Experts explain why it may be more difficult to find mental health professionals in Bay Area

Luz Pena Image
Tuesday, March 26, 2024
Burnout leading to shortage of Bay Area mental health professionals
Bay Area mental health professionals are "burned out" leading to a "difficult" workforce shortage that's impacting California.

SANTA CLARA COUNTY, Calif. (KGO) -- Mental health professionals are reaching a breaking point. The exodus and lack of mental health professionals are alarming Bay Area experts.

"The most difficult workforce shortage that I have seen in this field in 30 years," said David Mineta, CEO of Momentum for Health.

Momentum for Health serves more than 4,000 individuals experiencing behavioral health challenges in Silicon Valley every year.

RESOURCES: Get help with mental health issues

"It's happening all throughout the Bay Area. It's happening throughout the state right now" said Mineta when speaking about the shortage.

Mineta's team is seeing the challenges of attracting and retaining mental health professionals firsthand.

"It takes us a longer time to hire a licensed clinician and that extra time means the existing staff have to see more people. They are already tired after three and a half years of the pandemic and people were already burned out," said Mineta.

Their data shows communities of color are experiencing the biggest shortage.

Luz Pena: "What led to this?"

David Mineta: "A lot of things. As we know it's a high-cost living area... A lot of the graduate schools got smaller so the pool just got smaller. Now we are seeing that the baby boomers are retiring. We are seeing a big influx out of the field."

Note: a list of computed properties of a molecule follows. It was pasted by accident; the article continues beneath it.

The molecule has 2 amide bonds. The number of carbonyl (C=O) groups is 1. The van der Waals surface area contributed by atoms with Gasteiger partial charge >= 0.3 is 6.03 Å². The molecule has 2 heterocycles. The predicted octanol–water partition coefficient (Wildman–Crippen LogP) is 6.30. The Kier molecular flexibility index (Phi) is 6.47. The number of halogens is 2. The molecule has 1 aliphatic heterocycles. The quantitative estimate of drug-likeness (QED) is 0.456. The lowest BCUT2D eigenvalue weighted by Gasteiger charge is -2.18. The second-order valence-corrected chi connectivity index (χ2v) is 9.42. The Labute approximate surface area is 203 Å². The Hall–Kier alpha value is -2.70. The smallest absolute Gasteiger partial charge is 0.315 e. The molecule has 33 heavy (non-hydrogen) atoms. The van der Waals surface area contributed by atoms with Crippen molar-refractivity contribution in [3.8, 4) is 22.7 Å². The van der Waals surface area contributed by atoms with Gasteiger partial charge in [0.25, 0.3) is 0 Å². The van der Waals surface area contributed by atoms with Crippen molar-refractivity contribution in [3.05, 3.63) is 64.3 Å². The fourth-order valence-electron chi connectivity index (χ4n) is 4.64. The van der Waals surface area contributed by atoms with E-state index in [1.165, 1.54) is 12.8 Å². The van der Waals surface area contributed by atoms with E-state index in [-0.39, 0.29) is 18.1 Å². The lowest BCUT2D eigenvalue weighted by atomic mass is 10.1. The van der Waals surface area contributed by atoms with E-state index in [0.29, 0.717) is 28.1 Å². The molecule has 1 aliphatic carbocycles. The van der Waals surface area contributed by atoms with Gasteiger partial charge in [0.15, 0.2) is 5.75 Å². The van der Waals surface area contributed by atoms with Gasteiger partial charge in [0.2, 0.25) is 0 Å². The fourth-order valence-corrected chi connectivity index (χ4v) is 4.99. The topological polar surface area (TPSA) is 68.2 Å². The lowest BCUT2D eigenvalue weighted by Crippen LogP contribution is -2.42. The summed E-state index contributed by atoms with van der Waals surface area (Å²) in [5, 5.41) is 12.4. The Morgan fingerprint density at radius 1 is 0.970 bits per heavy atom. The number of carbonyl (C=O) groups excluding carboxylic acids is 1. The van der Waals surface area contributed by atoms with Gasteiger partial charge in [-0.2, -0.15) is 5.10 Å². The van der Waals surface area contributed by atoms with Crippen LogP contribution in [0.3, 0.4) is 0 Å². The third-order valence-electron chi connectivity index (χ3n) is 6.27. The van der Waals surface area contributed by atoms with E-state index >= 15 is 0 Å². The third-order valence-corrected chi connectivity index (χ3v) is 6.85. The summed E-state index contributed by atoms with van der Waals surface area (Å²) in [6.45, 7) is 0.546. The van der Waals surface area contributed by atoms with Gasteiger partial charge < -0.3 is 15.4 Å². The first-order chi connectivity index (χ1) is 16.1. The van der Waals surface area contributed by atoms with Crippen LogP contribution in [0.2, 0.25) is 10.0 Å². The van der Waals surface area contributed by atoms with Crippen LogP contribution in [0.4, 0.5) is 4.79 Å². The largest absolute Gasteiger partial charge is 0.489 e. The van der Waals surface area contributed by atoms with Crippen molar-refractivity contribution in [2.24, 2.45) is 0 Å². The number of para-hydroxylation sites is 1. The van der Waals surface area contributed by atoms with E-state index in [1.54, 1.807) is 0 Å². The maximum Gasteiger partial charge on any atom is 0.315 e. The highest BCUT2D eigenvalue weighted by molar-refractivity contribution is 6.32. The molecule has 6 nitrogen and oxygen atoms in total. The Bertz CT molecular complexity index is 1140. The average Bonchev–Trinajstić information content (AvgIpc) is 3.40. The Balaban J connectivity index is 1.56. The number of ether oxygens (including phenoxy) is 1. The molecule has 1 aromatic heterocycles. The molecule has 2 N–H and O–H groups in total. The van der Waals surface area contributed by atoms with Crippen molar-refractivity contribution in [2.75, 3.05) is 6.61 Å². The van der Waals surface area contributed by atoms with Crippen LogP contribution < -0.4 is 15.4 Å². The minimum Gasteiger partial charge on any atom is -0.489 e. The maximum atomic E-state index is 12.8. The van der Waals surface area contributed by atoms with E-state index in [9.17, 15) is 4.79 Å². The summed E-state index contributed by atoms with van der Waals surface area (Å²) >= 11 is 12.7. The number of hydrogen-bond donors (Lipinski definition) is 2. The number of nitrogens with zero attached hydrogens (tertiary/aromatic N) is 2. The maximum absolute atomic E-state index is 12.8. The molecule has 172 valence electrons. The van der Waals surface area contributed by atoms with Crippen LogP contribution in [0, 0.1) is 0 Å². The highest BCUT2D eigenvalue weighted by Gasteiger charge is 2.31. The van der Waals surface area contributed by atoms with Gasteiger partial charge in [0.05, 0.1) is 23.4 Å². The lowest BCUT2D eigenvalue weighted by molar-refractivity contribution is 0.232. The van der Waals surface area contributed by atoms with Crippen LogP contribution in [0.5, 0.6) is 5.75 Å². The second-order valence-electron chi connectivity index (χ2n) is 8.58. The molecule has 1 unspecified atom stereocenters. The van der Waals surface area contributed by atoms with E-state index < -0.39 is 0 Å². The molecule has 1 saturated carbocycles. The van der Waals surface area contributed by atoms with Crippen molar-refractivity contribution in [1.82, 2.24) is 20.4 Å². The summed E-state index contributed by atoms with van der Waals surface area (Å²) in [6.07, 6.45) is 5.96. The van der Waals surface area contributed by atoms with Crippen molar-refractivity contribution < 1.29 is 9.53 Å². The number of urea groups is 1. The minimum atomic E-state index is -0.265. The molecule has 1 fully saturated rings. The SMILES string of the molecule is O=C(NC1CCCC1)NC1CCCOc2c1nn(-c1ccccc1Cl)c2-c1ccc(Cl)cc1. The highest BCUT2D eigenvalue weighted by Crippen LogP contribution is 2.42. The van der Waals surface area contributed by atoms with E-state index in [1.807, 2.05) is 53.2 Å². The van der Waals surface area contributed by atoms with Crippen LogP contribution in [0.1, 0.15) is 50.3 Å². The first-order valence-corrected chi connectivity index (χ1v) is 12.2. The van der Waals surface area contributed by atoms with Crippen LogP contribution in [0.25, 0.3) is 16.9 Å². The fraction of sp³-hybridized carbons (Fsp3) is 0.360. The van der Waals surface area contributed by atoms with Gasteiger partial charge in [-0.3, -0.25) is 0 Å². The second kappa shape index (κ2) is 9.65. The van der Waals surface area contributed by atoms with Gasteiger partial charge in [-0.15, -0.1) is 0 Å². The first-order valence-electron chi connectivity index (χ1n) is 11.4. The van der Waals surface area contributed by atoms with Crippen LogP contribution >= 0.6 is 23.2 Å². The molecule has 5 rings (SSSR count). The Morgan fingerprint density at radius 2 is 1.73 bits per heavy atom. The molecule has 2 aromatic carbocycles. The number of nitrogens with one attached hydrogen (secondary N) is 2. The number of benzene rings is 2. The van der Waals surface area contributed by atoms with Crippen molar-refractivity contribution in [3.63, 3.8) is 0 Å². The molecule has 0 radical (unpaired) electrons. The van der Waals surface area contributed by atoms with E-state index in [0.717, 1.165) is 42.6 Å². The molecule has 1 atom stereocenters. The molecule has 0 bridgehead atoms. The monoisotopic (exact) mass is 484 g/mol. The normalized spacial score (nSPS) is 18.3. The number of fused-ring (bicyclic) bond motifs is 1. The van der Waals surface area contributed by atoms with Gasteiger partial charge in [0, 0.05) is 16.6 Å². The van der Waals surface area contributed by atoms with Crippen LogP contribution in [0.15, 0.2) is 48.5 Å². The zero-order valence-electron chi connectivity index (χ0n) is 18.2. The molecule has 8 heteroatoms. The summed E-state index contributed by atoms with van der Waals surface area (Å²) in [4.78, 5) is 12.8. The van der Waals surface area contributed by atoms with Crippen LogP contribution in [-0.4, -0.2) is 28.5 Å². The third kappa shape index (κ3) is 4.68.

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A report by the Silicon Valley Institute for Regional Studies found that after surveying students earning degrees in behavioral health:

"Approximately 25% of plan to stay in Santa Clara County and another 25% say they may remain in the Bay Area; the major roadblock is the cost of living."

"We knew we had a problem before the pandemic. There were more therapists and substance use counselors and psychiatrists and peer counselors that were retiring or leaving the profession than were coming into it," said Elisa Koff-Ginsborg, Executive Director of the Behavioral Health Contractors' Association of Santa Clara County.

Koff-Ginsborg believes higher salaries could help retain and attract more professionals to stay in the Bay Area.

MORE: California launches free apps offering youth mental health services

"What we need are higher competitive rates so that we can maintain a strong workforce and a safety net," said Koff-Ginsborg.

The shortage of mental health professionals is also impacting the legal system.

"We have clients who are spending sometimes months longer than they need to in mental health facilities locked up psychiatric facilities and hospital wards because the doctors agree they could be safely in the community with adequate support but there aren't the mental health professionals available to work with them," said Tal Klement, Deputy San Francisco Public Defender Office Mental Health Unit.

Experts are urging the government to intervene.

"Turning their attention to this issue is how that gets solved," said Mineta.

The federal government is incentivizing future mental health professionals with loan payment programs, and stipends for interns who go into the public behavioral health system.

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